ORCHARD PARK, N.Y. — Three months since construction began on their new stadium, the Buffalo Bills are already facing a potential cash crunch with the latest projections having the team on the hook for as much as $300 million in cost overruns, four people with direct knowledge or who were briefed on the financial details told The Associated Press this week.
What was initially estimated to cost $1.4 billion in March 2022, and increased to $1.54 billion months later, is now projected to have jumped to $1.65 billion and approaching $1.7 billion, the people told the AP on the condition of anonymity because the team has not disclosed those figures.
The rising price tag is notable because the Bills are contractually required to cover any overruns beyond the then-agreed to cost of $1.4 billion as part of the tentative deal the team reached with the state and Erie County 16 months ago.
Increased labor and material costs were cited for the increased price, with one person saying one line item has already come in at $75 million over budget. Another person said a delay in sending out bids also had an effect in upping the cost.
The Athletic first reported on the cost overruns last weekend, and cited unidentified individuals as projecting the stadium’s price tag potentially reaching $1.9 billion.
Newly appointed Bills COO John Roth called the projections premature and speculative at best.
“We don’t know enough yet to confirm this,” Roth told the AP on Wednesday, noting only a small percentage of the contracts and bids have been completed.
Roth took over three weeks ago after Ron Raccuia was abruptly fired.
Raccuia was involved in stadium negotiations and took on an even larger role over the final year after team co-owner Kim Pegula suffered a debilitating heart attack in June 2022. Raccuia was fired last month, with co-owner Terry Pegula taking over as team president and designating a three-person committee — headed by Roth — to oversee the Bills and the construction project.
A ballooning price tag would place a larger-than-expected burden on the Bills, who were initially committed to covering $550 million of the construction costs. Their share now stands to potentially match the taxpayer contribution of $850 million, with $650 million due from the state, and the remainder from Erie County.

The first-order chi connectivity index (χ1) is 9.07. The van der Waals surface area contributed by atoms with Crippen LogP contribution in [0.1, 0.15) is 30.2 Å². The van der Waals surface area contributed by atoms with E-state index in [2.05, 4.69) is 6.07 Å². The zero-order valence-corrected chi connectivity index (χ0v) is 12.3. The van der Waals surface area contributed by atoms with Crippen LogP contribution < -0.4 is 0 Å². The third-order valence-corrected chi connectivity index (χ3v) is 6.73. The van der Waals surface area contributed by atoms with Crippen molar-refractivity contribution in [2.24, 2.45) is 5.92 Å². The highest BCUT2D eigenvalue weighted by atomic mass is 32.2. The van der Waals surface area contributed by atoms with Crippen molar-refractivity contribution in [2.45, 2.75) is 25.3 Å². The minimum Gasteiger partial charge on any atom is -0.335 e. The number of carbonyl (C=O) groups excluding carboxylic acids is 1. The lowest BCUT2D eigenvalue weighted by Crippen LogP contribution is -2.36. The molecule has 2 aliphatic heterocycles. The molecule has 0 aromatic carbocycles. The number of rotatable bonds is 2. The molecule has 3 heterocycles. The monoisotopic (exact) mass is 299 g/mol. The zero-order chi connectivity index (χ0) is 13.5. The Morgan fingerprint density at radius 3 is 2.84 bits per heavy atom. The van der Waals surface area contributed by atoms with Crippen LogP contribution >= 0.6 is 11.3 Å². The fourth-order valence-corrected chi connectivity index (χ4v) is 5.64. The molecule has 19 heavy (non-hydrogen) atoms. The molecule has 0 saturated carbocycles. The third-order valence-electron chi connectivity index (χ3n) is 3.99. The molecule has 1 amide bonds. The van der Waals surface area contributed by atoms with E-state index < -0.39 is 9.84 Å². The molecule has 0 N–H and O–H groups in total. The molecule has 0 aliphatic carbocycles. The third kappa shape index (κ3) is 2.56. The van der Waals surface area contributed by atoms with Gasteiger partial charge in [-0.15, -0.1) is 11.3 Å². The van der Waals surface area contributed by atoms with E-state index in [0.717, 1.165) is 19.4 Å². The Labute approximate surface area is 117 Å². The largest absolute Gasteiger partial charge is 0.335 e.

The Bills agreed to cover the cost overruns in exchange for having full control over the stadium’s design and construction.
One of the people told the AP before negotiations began that overruns were expected based on the Bills' projected cost of $1.4 billion. The Bills had initially pegged the cost of the stadium at about $1.5 billion before switching design firms.
The Bills are funding their share through the NFL’s G4 loan program. The rest of the money is being raised through a first-time seat licensing fee for season-ticket holders.
It’s unclear how the Bills would make up the difference, and what cost-cutting measures they can make to the design of a 60,000-plus seat facility being built across from their current home in Orchard Park, New York.
The rising projections come as the Pegulas, who also own the NHL's Buffalo Sabres, are expected to soon approach the city to discuss long-needed renovations to the team’s downtown arena.
KeyBank Center has not had a major upgrade since it opened in 1996, and needs work to its roof, concourses and seating bowls.
The renovation needs are so significant the project would have to be spread out over several offseasons.
Pegula has a projected net worth of $6.7 billion and made his fortune through the natural gas industry by discovering and then selling off the drilling rights of tracts of gas-rich fields across the country.
Pegula, for example, helped fund his $1.4 billion purchase of the Bills in 2014 by selling the drilling rights on about 75,000 acres of land in Ohio and West Virginia for $1.75 billion.